Tribal rights

The tribal advocacy groups contend that social justice cannot be delivered, if tribals in the scheduled areas and the other marginalised sections living elsewhere, are seen as being on the same page.

“The SC ruling runs counter to the principal objective of the Fifth Schedule of the Constitution. It was framed to give protection to the tribals living in the scheduled areas from alienation of their lands and natural resources to non-tribals,” tribal activist and senior lawyer P Trinadha Rao said.

The tribal communities in both Telangana and Andhra Pradesh were already suffering as their lands and jobs were being snatched away by influential non-tribals through blatant violation of the Land Transfer Regulation Act, said M Babu Rao, a tribal leader of the CPI (M) and a former MP representing the Bhadhrachalam constituency in Telangana.

Related news: States not bound to give quotas for SCs/STs/OBCs, rules SC

The Human Rights Forum (HRF) said that the SC judgment diluted the special status accorded to Scheduled Tribes living in Fifth Schedule areas.

“The rationale for absolute reservation was that non-tribals with no empathy towards tribals could not be expected to work dedicatedly for their welfare,” the HRF said in a statement.

Long struggle

“After a prolonged struggle, we had achieved 100 per cent reservation for local tribals in the education sector. We will not allow it to be snatched away,” asserted T Ramakrishna, a spokesman of AP Girijana Sangam.

In January 2000, the Governor of the combined Andhra Pradesh had issued an order, directed that all teaching posts in schools located in scheduled areas will be filled by local ST candidates alone, of whom 33 per cent must be women.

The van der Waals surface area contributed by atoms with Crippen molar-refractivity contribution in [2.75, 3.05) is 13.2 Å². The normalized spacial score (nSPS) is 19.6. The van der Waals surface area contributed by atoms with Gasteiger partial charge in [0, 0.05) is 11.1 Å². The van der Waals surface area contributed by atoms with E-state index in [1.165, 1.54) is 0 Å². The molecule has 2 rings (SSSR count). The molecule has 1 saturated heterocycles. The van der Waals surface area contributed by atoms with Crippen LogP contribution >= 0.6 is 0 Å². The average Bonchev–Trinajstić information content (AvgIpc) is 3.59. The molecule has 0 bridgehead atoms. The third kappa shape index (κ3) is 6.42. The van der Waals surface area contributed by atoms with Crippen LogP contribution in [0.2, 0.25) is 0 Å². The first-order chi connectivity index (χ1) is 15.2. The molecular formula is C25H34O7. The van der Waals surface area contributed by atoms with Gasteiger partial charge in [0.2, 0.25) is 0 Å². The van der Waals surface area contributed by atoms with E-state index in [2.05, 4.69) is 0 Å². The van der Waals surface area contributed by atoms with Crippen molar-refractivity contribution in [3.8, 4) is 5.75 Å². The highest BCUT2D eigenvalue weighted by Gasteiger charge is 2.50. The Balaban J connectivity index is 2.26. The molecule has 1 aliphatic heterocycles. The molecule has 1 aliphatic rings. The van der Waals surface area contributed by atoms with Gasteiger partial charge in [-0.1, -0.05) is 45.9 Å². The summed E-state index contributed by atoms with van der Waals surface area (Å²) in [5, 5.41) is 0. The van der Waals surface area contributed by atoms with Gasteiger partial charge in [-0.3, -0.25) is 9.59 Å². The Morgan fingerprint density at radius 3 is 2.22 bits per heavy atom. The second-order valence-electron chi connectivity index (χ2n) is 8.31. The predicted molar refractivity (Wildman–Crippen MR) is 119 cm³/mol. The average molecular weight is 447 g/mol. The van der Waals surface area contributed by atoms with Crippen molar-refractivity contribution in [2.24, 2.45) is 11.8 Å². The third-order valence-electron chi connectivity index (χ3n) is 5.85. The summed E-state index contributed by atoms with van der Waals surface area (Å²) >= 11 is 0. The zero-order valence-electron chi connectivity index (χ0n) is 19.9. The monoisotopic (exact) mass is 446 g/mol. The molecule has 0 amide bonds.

The government order said the reservation was “to promote educational development of tribals, to solve the phenomenal absenteeism of teachers in the schools situated in scheduled areas with a view to protect the interests of local tribals”.

A similar order, passed in 1986, was quashed by the Andhra Pradesh Administrative Tribunal in 1989. The state government later withdrew an appeal filed in the SC challenging the tribunal’s decision, but passed a similar order again in 2000, which was later upheld by a High Court bench in 2001.

“We are not against non-tribals. We are only asking for our constitutional right as per the Fifth Schedule. The reservation over the past several years has proven beneficial for education and employment among STs in Scheduled areas,” said A Narasaiah, secretary of AP Girijana Sangham.

Shutdown in tribal areas

Adivasis in the tribal dominated areas across the two states observed a complete shutdown early this week as part of their protest against the judgment and demanded the governments to go for a review petition challenging the court order.

The bandh was observed following a call given by Adivasi Employees and Teachers’ Associations, Adivasi Hakkula Sangham (Adivasi Rights Group), Girijana Sankshema Sangham (Tribal Welfare Group) and Tudum Debba. The outlawed CPI (Maoist) extended support to the bandh call.

Related news: Tribals in Andhra’s Visakhapatnam want ‘outsiders’ evicted

Shops and business establishments in as many as 11 blocks in the tribal areas of the north coastal Andhra city of Visakhapatnam downed their shutters. Similar protests were held by tribal communities in West Godavari district seeking reservation as per the 2000 GO.

Polavaram MLA Tellam Raju promised to bring the issue to the notice of AP chief minister YS Jagan Mohan Reddy and tribal welfare minister Pushpa Sri Vani and ensure that justice would be done to the tribals.

In Telangana too, a complete bandh was observed in Utnoor, Indravelli, Narnoor, Gandiguda, Jainur, Sirpur areas of tribal-dominated Adilabad district.